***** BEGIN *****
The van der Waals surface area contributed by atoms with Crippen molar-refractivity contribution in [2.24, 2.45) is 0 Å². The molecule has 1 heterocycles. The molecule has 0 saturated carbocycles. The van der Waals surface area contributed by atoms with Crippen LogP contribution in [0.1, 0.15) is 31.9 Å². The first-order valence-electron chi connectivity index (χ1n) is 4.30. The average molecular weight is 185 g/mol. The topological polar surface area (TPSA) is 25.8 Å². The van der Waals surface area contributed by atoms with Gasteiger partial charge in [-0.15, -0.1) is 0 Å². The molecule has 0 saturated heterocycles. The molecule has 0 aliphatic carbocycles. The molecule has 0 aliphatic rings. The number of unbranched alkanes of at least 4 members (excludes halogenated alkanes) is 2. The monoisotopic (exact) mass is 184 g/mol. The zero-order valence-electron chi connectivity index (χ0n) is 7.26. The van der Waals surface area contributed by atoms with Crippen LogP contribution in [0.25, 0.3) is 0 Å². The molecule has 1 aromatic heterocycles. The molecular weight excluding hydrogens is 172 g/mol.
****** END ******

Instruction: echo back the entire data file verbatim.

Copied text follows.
The van der Waals surface area contributed by atoms with Crippen molar-refractivity contribution in [2.24, 2.45) is 0 Å². The molecule has 1 heterocycles. The molecule has 0 saturated carbocycles. The van der Waals surface area contributed by atoms with Crippen LogP contribution in [0.1, 0.15) is 31.9 Å². The first-order valence-electron chi connectivity index (χ1n) is 4.30. The average molecular weight is 185 g/mol. The topological polar surface area (TPSA) is 25.8 Å². The van der Waals surface area contributed by atoms with Gasteiger partial charge in [-0.15, -0.1) is 0 Å². The molecule has 0 saturated heterocycles. The molecule has 0 aliphatic carbocycles. The molecule has 0 aliphatic rings. The number of unbranched alkanes of at least 4 members (excludes halogenated alkanes) is 2. The monoisotopic (exact) mass is 184 g/mol. The zero-order valence-electron chi connectivity index (χ0n) is 7.26. The van der Waals surface area contributed by atoms with Crippen LogP contribution in [0.25, 0.3) is 0 Å². The molecule has 1 aromatic heterocycles. The molecular weight excluding hydrogens is 172 g/mol.